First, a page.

Crystal structure modulation (also known as superstructure) is classified with other aperiodic phenomena as it consists of the violation of short-range unit-cell-to-unit-cell periodicity, which over the long range is regained by a wave of structural deformations, described by an atomic modulation function (AMF). In reciprocal space, this structural phenomenon is manifested by the presence of main reflections (usually stronger but also affected by the modulation) arising from the (approximately periodic) main lattice of the basic unit cells and of (usually weaker) satellite reflections arising from the periodic AMF. Since in real space the period of the AMF is longer than the corresponding period of the basic lattice, in reciprocal space the satellites subdivide the wider main-to-main distances. The situation is relatively simple, and the phenomenon is termed commensurate modulation, if the period of the AMF is an integral multiple of the corresponding period of the basic lattice. The structure may be then described, not quite elegantly but efficiently, in an expanded unit cell called a supercell. In the more general incommensurate case such a trick is not possible and the mathematical solution lies in the concept of superspace, as introduced by Janner, Janssen and de Wolff (Janner & Janssen, 1977 ▸; de Wolff, 1974 ▸), which makes explicit use of the AMF function. The phenomenon of superstructure modulation has been relatively well studied in small-molecule crystallography (Schönleber, 2011 ▸), but is very rarely mentioned in the context of macromolecular crystals. Superspace theory and its application by Sander van Smaalen (van Smaalen, 2004 ▸, 2007 ▸) inspired work on symmetry analysis of the diffraction from (3 + 1)-dimensionally incommensurately modulated crystals of profilin–actin (PA; Lovelace et al., 2004 ▸; Porta et al., 2011 ▸). The solution and refinement of 11 twinned and incommensurately modulated structures of engineered variants of the Escherichia coli enzyme N-acetylneuraminic acid lyase have been reported by Ivan Campeotto (Campeotto et al., 2018 ▸). Recent years brought promising results in assigning a (3 + 1)-dimensional superspace group to an incommensurately modulated protein crystal (Porta et al., 2017 ▸), as well as in solving and refining a model structure using a supercell approximation (Lovelace et al., 2013 ▸, 2019 ▸). Jeffrey Lovelace and Gloria Borgstahl have given an excellent overview of the available methods for solving problematic macromolecular crystal structures marked by order–disorder phenomena and positional modulation (Lovelace & Borgstahl, 2020 ▸).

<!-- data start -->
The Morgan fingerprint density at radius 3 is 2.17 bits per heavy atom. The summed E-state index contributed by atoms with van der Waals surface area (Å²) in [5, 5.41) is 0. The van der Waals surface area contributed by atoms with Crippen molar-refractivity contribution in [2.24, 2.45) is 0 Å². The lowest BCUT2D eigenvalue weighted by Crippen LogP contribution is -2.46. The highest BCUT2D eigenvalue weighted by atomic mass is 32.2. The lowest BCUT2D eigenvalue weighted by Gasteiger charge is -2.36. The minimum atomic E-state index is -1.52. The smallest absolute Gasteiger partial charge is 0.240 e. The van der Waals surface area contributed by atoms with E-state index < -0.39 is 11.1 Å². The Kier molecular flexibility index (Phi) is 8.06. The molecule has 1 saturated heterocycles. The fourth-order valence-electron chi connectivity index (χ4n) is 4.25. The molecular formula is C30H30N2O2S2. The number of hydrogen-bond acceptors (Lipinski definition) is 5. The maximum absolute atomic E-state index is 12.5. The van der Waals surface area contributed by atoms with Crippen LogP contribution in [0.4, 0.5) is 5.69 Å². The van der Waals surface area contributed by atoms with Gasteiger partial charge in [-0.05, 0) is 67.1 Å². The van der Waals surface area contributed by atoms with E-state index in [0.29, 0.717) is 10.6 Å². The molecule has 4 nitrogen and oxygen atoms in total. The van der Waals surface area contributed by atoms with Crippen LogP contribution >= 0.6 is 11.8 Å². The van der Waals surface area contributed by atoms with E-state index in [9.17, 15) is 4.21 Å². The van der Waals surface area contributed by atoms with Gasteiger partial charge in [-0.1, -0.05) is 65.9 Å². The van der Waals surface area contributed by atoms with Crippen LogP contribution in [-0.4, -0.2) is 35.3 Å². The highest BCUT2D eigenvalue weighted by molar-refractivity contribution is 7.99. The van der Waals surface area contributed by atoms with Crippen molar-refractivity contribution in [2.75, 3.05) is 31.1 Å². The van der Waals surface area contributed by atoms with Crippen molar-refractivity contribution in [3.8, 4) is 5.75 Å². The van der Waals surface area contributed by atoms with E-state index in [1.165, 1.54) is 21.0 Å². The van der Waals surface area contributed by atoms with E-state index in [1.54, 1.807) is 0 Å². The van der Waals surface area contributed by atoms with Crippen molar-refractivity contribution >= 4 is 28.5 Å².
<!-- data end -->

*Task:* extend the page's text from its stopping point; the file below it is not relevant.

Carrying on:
Previous studies of Hyp-1, a PR-10 protein from H. perforatum, revealed that in complex with the fluorescent dye ANS (8-anilinonaphthalene-1-sulfonate) it forms tetartohedrally twinned crystals (7Hyp/ANS) with sevenfold commensurate modulation along the c direction of the C2 supercell. Pre-incubation of the Hyp-1 protein with an ANS–melatonin mixture and further crystallization trials using the final crystal-growth conditions for the 7Hyp/ANS complex resulted in a different tetartohedrally twinned C2 crystal form (9Hyp/ANS) with ninefold noncrystallographic repetition of the same structural motif (two Hyp-1 dimers) along c as well as non­crystallographic translational perturbations along the a and b directions. A physical manifestation of this superstructure modulation is the fluctuation of the diffraction-pattern intensity, with strong reflections for the l index of 9n and also in between at l = 9n ± 4. In structural terms, interpretation of this crystal structure as commensurately modulated requires as many as 36 protein molecules in the asymmetric part of an expanded unit cell (supercell) for its description. The present 9Hyp/ANS structure with ninefold modulation was solved by MR using a modified Phaser algorithm that takes account of the effects of translational and rotational noncrystallographic symmetry, using the previous 7Hyp/ANS model as a probe. The S(H) and L-tests suggested at least partial crystal twinning, despite the fact that the detection of twinning is obliterated by translational NCS (tNCS). The twinning was ultimately confirmed (with the four twinning fractions refined at ∼0.25) by successful refinement of the superstructure with REFMAC, which converged with an R and Rfree of 0.226 and 0.257, respectively, for the diffraction data extending to 2.3 Å resolution. Each Hyp-1 molecule harbors three internal ligand-binding sites, which are variously populated by 95 ANS ligands in the 36 copies of the protein. In addition, there are 61 ANS molecules bound on the surface of the Hyp-1 molecules, which are most likely to be the generator of superstructure modulation. Furthermore, other buffer-solution molecules (sulfate, HEPES, citrate and dimethyl sulfoxide) were found in the structure at selected ligand-binding sites that are typically reserved for ANS. This phenomenon of ligand substitution at what appears to be a random selection of binding sites has not been observed in Hyp-1 complexes before. Although the presence of the single melatonin molecule (which was the ligand of choice for this crystallization experiment) proved to be impossible to maintain after analysis using polder maps, this mysterious area of electron density, which was pragmatically modeled as an unidentified ligand marked by several water molecules, may correspond after all to a poorly ordered or partially degraded melatonin molecule, although its location in binding site 7 does not correspond to the melatonin binding sites (1, 2 and 3) known from a Hyp-1–MEL complex structure, but rather overlaps with a typical interstitial ANS site. Since in the present study slightly modified crystallization conditions (the addition of melatonin to the incubation mixture with ANS) triggered a new type of structure modulation, it is quite possible that other superstructure modulation variants of Hyp-1 complexes could be engineered using different melatonin (or other additive) concentrations.